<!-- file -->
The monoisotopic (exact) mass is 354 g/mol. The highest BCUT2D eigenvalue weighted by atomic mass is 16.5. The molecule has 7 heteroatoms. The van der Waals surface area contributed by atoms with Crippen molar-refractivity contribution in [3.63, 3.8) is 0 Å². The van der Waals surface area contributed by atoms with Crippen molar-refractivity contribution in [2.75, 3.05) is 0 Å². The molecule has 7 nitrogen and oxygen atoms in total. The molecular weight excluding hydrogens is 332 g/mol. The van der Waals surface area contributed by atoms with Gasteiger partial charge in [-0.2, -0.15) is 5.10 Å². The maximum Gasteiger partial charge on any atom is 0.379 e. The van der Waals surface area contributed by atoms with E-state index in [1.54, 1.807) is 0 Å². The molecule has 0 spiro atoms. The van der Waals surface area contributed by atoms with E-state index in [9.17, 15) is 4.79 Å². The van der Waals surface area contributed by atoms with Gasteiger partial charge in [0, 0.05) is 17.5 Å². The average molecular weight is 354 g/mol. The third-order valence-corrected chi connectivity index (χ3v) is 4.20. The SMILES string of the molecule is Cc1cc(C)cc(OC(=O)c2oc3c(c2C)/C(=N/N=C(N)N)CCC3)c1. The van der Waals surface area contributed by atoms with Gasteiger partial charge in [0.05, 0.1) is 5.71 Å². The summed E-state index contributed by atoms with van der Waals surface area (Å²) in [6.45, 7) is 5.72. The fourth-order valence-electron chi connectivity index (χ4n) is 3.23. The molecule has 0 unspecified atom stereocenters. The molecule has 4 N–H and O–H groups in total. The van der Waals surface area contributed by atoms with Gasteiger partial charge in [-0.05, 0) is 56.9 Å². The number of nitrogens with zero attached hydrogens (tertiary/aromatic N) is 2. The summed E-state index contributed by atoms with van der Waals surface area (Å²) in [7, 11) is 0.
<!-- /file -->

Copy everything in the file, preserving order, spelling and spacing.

The monoisotopic (exact) mass is 354 g/mol. The highest BCUT2D eigenvalue weighted by atomic mass is 16.5. The molecule has 7 heteroatoms. The van der Waals surface area contributed by atoms with Crippen molar-refractivity contribution in [3.63, 3.8) is 0 Å². The van der Waals surface area contributed by atoms with Crippen molar-refractivity contribution in [2.75, 3.05) is 0 Å². The molecule has 7 nitrogen and oxygen atoms in total. The molecular weight excluding hydrogens is 332 g/mol. The van der Waals surface area contributed by atoms with Gasteiger partial charge in [-0.2, -0.15) is 5.10 Å². The maximum Gasteiger partial charge on any atom is 0.379 e. The van der Waals surface area contributed by atoms with E-state index in [1.54, 1.807) is 0 Å². The molecule has 0 spiro atoms. The van der Waals surface area contributed by atoms with E-state index in [9.17, 15) is 4.79 Å². The van der Waals surface area contributed by atoms with Gasteiger partial charge in [0, 0.05) is 17.5 Å². The average molecular weight is 354 g/mol. The third-order valence-corrected chi connectivity index (χ3v) is 4.20. The SMILES string of the molecule is Cc1cc(C)cc(OC(=O)c2oc3c(c2C)/C(=N/N=C(N)N)CCC3)c1. The van der Waals surface area contributed by atoms with Gasteiger partial charge in [0.05, 0.1) is 5.71 Å². The summed E-state index contributed by atoms with van der Waals surface area (Å²) in [6.45, 7) is 5.72. The fourth-order valence-electron chi connectivity index (χ4n) is 3.23. The molecule has 0 unspecified atom stereocenters. The molecule has 4 N–H and O–H groups in total. The van der Waals surface area contributed by atoms with Gasteiger partial charge in [-0.05, 0) is 56.9 Å². The number of nitrogens with zero attached hydrogens (tertiary/aromatic N) is 2. The summed E-state index contributed by atoms with van der Waals surface area (Å²) in [7, 11) is 0.